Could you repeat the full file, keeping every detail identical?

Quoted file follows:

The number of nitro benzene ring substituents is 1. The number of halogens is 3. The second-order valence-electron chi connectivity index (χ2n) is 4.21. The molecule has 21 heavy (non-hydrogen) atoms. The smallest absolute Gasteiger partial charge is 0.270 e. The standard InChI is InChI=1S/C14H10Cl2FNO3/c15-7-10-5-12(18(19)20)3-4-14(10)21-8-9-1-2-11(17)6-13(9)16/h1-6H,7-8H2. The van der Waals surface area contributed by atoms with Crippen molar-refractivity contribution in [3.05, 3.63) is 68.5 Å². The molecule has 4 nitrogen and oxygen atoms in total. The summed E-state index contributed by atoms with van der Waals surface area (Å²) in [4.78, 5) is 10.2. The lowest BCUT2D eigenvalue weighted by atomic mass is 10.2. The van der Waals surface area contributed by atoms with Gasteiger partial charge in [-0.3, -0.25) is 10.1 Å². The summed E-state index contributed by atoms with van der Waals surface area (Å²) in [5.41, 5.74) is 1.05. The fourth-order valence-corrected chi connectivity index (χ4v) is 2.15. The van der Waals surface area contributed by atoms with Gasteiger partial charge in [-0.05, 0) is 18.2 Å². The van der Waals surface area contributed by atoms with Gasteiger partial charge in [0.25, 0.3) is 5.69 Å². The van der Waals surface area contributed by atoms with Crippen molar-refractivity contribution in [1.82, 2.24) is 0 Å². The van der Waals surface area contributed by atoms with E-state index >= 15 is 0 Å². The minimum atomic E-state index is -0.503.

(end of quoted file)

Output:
The number of nitro benzene ring substituents is 1. The number of halogens is 3. The second-order valence-electron chi connectivity index (χ2n) is 4.21. The molecule has 21 heavy (non-hydrogen) atoms. The smallest absolute Gasteiger partial charge is 0.270 e. The standard InChI is InChI=1S/C14H10Cl2FNO3/c15-7-10-5-12(18(19)20)3-4-14(10)21-8-9-1-2-11(17)6-13(9)16/h1-6H,7-8H2. The van der Waals surface area contributed by atoms with Crippen molar-refractivity contribution in [3.05, 3.63) is 68.5 Å². The molecule has 4 nitrogen and oxygen atoms in total. The summed E-state index contributed by atoms with van der Waals surface area (Å²) in [4.78, 5) is 10.2. The lowest BCUT2D eigenvalue weighted by atomic mass is 10.2. The van der Waals surface area contributed by atoms with Gasteiger partial charge in [-0.3, -0.25) is 10.1 Å². The summed E-state index contributed by atoms with van der Waals surface area (Å²) in [5.41, 5.74) is 1.05. The fourth-order valence-corrected chi connectivity index (χ4v) is 2.15. The van der Waals surface area contributed by atoms with Gasteiger partial charge in [-0.05, 0) is 18.2 Å². The van der Waals surface area contributed by atoms with Gasteiger partial charge in [0.25, 0.3) is 5.69 Å². The van der Waals surface area contributed by atoms with Crippen molar-refractivity contribution in [1.82, 2.24) is 0 Å². The van der Waals surface area contributed by atoms with E-state index >= 15 is 0 Å². The minimum atomic E-state index is -0.503.